offense from the indictment, does "the question for the sentencing
court becomes whether that crime, in the abstract, involves conduct
that presents a serious potential risk of physical injury to another." Id.
(emphasis added).
The instant indictment charges only that Wilson "did knowingly
escape from custody in the Federal Correctional Institution, Butner,
North Carolina . . . ." Accordingly, we must determine whether
escape, "in the abstract," is a "crime of violence." We have already
resolved this question. In Dickerson we found that "the crime of felony attempted escape from custody, in violation of 18 U.S.C.


751(a), involves conduct that presents a serious potential risk of

physical injury to another." Id. at 777. The rationale supporting this
conclusion is not difficult to divine: felony escape always entails a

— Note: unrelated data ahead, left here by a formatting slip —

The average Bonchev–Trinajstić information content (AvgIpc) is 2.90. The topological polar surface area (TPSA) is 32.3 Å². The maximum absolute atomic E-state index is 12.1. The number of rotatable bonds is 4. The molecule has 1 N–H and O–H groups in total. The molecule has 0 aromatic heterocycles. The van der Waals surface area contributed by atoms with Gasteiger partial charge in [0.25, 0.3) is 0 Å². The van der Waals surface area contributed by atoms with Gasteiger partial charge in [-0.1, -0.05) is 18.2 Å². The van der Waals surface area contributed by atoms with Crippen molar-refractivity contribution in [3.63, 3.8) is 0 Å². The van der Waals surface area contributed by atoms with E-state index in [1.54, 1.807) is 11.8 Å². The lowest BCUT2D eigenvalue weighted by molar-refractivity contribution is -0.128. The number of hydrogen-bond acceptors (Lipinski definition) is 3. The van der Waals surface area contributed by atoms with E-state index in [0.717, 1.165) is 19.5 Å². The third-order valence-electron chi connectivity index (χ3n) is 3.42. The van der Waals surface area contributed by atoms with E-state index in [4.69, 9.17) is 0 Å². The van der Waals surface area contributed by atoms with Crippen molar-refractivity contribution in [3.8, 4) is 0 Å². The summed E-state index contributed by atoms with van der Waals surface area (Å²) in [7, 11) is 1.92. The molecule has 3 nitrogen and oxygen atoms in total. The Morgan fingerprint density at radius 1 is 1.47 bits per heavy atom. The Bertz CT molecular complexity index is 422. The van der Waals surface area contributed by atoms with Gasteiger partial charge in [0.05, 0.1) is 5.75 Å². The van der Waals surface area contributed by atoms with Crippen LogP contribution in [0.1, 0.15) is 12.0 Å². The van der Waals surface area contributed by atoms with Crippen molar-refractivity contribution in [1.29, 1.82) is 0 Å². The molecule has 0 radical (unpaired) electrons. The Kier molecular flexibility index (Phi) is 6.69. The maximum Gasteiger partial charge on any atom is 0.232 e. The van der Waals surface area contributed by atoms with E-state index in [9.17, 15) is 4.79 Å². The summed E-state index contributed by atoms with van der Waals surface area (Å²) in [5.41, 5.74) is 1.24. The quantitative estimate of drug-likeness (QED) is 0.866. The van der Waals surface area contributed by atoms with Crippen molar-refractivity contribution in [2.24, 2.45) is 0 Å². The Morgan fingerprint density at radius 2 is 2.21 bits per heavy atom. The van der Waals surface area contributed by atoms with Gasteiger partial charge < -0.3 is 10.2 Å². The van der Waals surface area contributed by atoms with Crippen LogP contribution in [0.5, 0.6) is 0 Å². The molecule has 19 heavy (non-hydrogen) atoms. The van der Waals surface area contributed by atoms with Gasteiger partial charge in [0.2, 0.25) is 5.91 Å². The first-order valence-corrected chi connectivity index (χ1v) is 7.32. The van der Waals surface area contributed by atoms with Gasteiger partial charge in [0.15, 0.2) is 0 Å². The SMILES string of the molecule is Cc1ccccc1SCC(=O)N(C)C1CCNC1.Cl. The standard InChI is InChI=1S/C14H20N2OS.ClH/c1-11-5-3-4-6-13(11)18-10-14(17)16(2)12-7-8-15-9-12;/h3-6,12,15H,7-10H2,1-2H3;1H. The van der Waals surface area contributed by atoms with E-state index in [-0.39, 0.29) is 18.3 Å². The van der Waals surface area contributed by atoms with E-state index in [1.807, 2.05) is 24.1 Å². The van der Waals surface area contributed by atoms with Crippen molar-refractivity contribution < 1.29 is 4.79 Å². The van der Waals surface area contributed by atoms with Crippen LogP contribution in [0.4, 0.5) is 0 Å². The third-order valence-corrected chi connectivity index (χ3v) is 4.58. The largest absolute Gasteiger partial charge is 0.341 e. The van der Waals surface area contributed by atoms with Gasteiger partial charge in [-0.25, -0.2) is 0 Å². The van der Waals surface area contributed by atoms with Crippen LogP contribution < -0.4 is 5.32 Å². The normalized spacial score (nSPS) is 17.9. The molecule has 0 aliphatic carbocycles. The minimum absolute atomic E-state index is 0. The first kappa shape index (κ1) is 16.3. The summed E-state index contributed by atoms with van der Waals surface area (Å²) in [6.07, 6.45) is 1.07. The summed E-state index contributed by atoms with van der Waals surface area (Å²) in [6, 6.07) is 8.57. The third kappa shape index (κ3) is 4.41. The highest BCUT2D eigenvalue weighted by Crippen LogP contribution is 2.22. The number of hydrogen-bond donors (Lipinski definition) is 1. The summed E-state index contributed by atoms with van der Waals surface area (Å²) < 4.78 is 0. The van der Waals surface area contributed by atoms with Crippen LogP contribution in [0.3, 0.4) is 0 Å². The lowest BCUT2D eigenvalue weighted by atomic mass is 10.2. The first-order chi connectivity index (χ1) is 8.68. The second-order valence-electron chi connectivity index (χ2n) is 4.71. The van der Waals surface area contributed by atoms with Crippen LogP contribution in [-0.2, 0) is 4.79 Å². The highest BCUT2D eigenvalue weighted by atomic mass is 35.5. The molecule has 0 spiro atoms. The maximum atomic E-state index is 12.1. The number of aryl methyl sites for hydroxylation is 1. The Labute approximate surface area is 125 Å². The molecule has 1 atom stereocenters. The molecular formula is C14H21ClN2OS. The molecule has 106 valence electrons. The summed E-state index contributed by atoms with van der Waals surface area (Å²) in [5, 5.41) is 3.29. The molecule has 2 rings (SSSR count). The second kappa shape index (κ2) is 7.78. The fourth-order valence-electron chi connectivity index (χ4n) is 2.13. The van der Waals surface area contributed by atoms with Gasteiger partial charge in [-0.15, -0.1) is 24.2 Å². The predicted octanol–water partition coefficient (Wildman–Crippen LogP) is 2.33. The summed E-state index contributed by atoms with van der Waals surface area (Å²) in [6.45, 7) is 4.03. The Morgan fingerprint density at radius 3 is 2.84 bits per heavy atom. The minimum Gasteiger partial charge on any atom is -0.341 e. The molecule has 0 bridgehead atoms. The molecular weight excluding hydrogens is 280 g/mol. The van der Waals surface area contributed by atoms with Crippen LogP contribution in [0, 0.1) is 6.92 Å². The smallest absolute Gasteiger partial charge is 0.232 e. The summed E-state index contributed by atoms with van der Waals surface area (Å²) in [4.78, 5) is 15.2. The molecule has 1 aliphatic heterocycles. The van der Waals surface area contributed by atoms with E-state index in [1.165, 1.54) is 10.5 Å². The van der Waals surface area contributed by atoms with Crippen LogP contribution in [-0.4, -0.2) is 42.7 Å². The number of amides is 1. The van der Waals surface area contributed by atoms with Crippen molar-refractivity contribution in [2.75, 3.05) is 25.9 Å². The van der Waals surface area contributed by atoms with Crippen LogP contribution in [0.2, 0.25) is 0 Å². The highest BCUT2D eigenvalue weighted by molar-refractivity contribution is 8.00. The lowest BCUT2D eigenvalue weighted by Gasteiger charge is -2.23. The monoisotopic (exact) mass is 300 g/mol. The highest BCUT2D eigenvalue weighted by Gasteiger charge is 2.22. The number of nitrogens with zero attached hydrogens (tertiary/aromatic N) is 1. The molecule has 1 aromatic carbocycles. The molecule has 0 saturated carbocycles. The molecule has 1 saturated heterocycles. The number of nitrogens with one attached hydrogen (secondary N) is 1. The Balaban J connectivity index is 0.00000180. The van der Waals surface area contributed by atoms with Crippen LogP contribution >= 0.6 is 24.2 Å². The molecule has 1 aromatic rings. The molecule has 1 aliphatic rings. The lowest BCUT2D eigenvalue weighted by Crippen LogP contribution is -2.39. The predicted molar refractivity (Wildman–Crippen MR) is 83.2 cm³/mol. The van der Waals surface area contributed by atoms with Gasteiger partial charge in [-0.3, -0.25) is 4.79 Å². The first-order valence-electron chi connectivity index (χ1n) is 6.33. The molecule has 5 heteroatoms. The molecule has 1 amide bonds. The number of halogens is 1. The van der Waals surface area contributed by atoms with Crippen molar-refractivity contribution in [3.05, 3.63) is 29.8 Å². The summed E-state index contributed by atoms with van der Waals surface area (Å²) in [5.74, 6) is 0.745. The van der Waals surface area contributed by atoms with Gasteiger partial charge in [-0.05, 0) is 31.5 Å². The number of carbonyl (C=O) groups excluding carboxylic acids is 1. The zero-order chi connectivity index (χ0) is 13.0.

risk of harm to others because the crime always involves the possibility of violence. Even when a prisoner is erroneously released and permitted to "walk away," his recapture may not always be so pleasant.
As the Tenth Circuit explained:
[E]very escape scenario is a powder keg, which may or may
not explode into violence and result in physical injury to
someone at any given time, but which always has the serious potential to do so. . . . Indeed, even in a case where a
defendant escapes from a jail by stealth and injures no one
in the process, there is still a serious potential risk that injury
will result when officers find the defendant and attempt to
place him in custody.
United States v. Gosling, 39 F.3d 1140, 1142 (10th Cir. 1994)
(emphasis in original). Accordingly, because his escape was a crime
of a violent nature, the district courts refusal to sentence Wilson as
a career offender was erroneous.
Because Wilson should have been sentenced as a "career offender,"
we remand to the district court for re-sentencing consistent with this